Regional vs metro pharmacy ownership

Many city slickers like myself have dreamt of a tree change (or sea change) at some point. When I am stuck in traffic and struggling to make it to a meeting on time, I sometimes start to picture a simpler, less stressful existence in the country somewhere.

Pharmacists are lucky to be in an industry where they can easily live and work in a regional setting if they wish, without having to drastically reduce their income.

There are countless regional pharmacies operating in towns of all sizes across Australia, all performing a vital role in maintaining the health of regional Australians. Many are also thriving as businesses.

In fact, a large segment of our members are specifically looking for acquisition opportunities outside of the major cities.  Equally, some buyers have no interest in regional listings (accept perhaps in large towns) because their preferred pharmacy model requires high population density.

Prospective buyers who are still deciding on which path is best for them should be aware that each “location type” has its own benefits and drawbacks:

Metro Pharmacy Ownership


  • Larger populations – More people in the catchment area = more potential customers = higher potential sales/profits.
  • Flexibility in business model/brand – In theory, any type of pharmacy offering or brand can be successful in a densely populated area.
  • Access to staff – Most pharmacists live in metro areas and it is generally much easier to find quality staff in the city.
  • More ownership opportunities – There are more pharmacies in metro areas in Australia, and therefore generally more metro pharmacies available to be purchased.
  • Access to metro lifestyle benefits (for owner-operators) – Transport & infrastructure, dining & entertainment options, schools etc.


  • Stronger competition – Competition between metro pharmacies is intense and discount pharmacies are increasing in number. This puts downward pressure on profit margins.
  • More complex business models – The increasingly competitive landscape is forcing many metro pharmacy owners to diversify their revenue streams in order to remain competitive. Unfortunately, old fashion “mum and dad” pharmacies are becoming increasingly less viable in the city.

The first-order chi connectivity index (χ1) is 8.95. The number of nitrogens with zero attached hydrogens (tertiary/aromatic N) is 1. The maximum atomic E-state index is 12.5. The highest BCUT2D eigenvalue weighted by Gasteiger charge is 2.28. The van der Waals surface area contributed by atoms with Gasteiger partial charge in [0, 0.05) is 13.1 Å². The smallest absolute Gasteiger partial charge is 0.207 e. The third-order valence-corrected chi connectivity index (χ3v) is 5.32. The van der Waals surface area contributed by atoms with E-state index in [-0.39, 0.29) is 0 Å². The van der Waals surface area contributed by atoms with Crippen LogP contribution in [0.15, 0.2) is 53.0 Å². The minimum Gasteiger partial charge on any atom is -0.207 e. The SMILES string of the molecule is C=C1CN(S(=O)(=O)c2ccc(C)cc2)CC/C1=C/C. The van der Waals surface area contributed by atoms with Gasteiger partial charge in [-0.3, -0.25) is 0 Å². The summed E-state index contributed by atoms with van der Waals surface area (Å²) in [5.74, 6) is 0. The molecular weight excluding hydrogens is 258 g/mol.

• Longer trading hours – On average, pharmacies in metro areas open earlier and close later. There is increasing pressure to expand trading hours to keep up with the competition.
  • Higher rents – The rental expense is usually a pharmacy’s biggest fixed cost and rents for commercial properties are generally much higher in metro areas, especially in inner-city suburbs or shopping centres.

Regional Pharmacy Ownership


  • Less competition – Many regional pharmacies are located in ‘single pharmacy towns’ with no local competition. Even in larger towns with multiple pharmacies, the competitive landscape is generally less fierce than in the city.
  • Stronger community focus – In smaller communities it is easier to get to know your customers and to form strong and enduring community relationships. In some cases, the pharmacist is the only healthcare professional working in a regional area. In these situations, the pharmacy operates as the “health hub” and thus plays an even more critical role in the local community.
  • Simpler business models – Especially in smaller towns, regional pharmacies are often less complex businesses to run in terms of their stock mix, services offered, trading hours and staffing requirements. This makes them popular with first-time buyers.
  • Lower rents – Generally speaking, the more remote the location, the lower the rent expense. This helps keep overheads down and boosts profitability.
  • Additional government support – The 7th CPA boosted special support for regional pharmacies, via an increase to the Rural Pharmacy Allowance (RMPA) and other initiatives.
  • Access to regional lifestyle benefits (for owner-operators) – More relaxed pace, proximity to nature, cheaper house prices, reduced traffic etc.


  • Smaller populations – Less people in the catchment area = less potential customers = lower potential sales/profits.
  • Less flexibility in business model/brand – Large-format discount models, for example, may be viable in big regional towns but are unlikely to work in most regional communities with small populations. 
  • Access to staff – Finding staff is major a challenge for many rural pharmacy owners, who are often required to pay significantly above average wage rates in order to entice pharmacists to work in remote areas.
  • Access to stock – Supply chain issues are more common in remote areas. 
  • Limited ownership opportunities – While there are always regional pharmacies for sale across Australia, if you are looking for something in a particular area, then you may need to wait a long time for something to become available.  

In deciding which location type is best for you, it important that you consider the above factors and weigh them up against your own personal business and lifestyle goals.

Whether you are city-based pharmacist considering buying your first pharmacy in a small country town, or a regional owner looking to expand into the city, I hope that this article helps you to make a more informed decision when purchasing your next pharmacy.

– Will Brown, VIC & TAS Sales Manager at AP Group

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